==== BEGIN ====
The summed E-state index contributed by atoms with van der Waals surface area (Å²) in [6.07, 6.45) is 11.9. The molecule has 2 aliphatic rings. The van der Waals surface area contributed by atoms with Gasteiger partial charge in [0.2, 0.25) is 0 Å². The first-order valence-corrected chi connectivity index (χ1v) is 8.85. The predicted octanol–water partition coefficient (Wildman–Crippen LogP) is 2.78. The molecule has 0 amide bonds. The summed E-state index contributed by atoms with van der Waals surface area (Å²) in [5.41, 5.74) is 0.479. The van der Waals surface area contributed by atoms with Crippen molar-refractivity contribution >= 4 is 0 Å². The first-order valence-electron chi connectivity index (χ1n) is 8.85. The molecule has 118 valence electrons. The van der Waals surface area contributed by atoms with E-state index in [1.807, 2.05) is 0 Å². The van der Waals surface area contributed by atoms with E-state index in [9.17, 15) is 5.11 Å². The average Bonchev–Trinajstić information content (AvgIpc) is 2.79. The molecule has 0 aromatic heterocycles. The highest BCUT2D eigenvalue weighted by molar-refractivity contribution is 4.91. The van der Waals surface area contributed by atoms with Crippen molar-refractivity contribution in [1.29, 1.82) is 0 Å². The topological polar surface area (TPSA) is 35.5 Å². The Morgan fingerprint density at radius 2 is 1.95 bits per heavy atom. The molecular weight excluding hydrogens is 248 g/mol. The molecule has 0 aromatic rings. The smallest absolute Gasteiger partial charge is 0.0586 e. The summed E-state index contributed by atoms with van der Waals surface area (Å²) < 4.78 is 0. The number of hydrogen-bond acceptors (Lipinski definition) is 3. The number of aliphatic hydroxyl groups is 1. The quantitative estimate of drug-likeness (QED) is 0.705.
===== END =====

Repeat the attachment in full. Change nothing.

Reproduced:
The summed E-state index contributed by atoms with van der Waals surface area (Å²) in [6.07, 6.45) is 11.9. The molecule has 2 aliphatic rings. The van der Waals surface area contributed by atoms with Gasteiger partial charge in [0.2, 0.25) is 0 Å². The first-order valence-corrected chi connectivity index (χ1v) is 8.85. The predicted octanol–water partition coefficient (Wildman–Crippen LogP) is 2.78. The molecule has 0 amide bonds. The summed E-state index contributed by atoms with van der Waals surface area (Å²) in [5.41, 5.74) is 0.479. The van der Waals surface area contributed by atoms with Crippen molar-refractivity contribution >= 4 is 0 Å². The first-order valence-electron chi connectivity index (χ1n) is 8.85. The molecule has 118 valence electrons. The van der Waals surface area contributed by atoms with E-state index in [1.807, 2.05) is 0 Å². The van der Waals surface area contributed by atoms with E-state index in [9.17, 15) is 5.11 Å². The average Bonchev–Trinajstić information content (AvgIpc) is 2.79. The molecule has 0 aromatic heterocycles. The highest BCUT2D eigenvalue weighted by molar-refractivity contribution is 4.91. The van der Waals surface area contributed by atoms with Crippen molar-refractivity contribution in [1.29, 1.82) is 0 Å². The topological polar surface area (TPSA) is 35.5 Å². The Morgan fingerprint density at radius 2 is 1.95 bits per heavy atom. The molecular weight excluding hydrogens is 248 g/mol. The molecule has 0 aromatic rings. The smallest absolute Gasteiger partial charge is 0.0586 e. The summed E-state index contributed by atoms with van der Waals surface area (Å²) < 4.78 is 0. The number of hydrogen-bond acceptors (Lipinski definition) is 3. The number of aliphatic hydroxyl groups is 1. The quantitative estimate of drug-likeness (QED) is 0.705.